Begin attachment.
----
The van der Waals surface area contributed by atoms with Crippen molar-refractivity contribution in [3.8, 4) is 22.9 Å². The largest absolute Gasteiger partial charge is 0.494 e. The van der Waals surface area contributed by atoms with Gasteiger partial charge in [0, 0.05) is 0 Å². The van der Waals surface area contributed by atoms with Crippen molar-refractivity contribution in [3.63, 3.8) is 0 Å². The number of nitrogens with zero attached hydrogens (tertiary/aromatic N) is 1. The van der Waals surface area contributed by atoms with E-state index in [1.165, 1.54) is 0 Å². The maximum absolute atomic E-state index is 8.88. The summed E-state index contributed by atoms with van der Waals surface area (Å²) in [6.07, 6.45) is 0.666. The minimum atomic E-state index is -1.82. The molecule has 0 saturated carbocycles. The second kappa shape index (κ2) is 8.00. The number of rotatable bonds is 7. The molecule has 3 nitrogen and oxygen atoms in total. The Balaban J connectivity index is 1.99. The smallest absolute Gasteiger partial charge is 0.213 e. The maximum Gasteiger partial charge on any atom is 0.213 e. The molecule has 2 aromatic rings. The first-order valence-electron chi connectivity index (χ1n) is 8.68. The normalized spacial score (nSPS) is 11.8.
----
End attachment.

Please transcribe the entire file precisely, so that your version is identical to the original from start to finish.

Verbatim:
The van der Waals surface area contributed by atoms with Crippen molar-refractivity contribution in [3.8, 4) is 22.9 Å². The largest absolute Gasteiger partial charge is 0.494 e. The van der Waals surface area contributed by atoms with Gasteiger partial charge in [0, 0.05) is 0 Å². The van der Waals surface area contributed by atoms with Crippen molar-refractivity contribution in [3.63, 3.8) is 0 Å². The number of nitrogens with zero attached hydrogens (tertiary/aromatic N) is 1. The van der Waals surface area contributed by atoms with E-state index in [1.165, 1.54) is 0 Å². The maximum absolute atomic E-state index is 8.88. The summed E-state index contributed by atoms with van der Waals surface area (Å²) in [6.07, 6.45) is 0.666. The minimum atomic E-state index is -1.82. The molecule has 0 saturated carbocycles. The second kappa shape index (κ2) is 8.00. The number of rotatable bonds is 7. The molecule has 3 nitrogen and oxygen atoms in total. The Balaban J connectivity index is 1.99. The smallest absolute Gasteiger partial charge is 0.213 e. The maximum Gasteiger partial charge on any atom is 0.213 e. The molecule has 2 aromatic rings. The first-order valence-electron chi connectivity index (χ1n) is 8.68. The normalized spacial score (nSPS) is 11.8.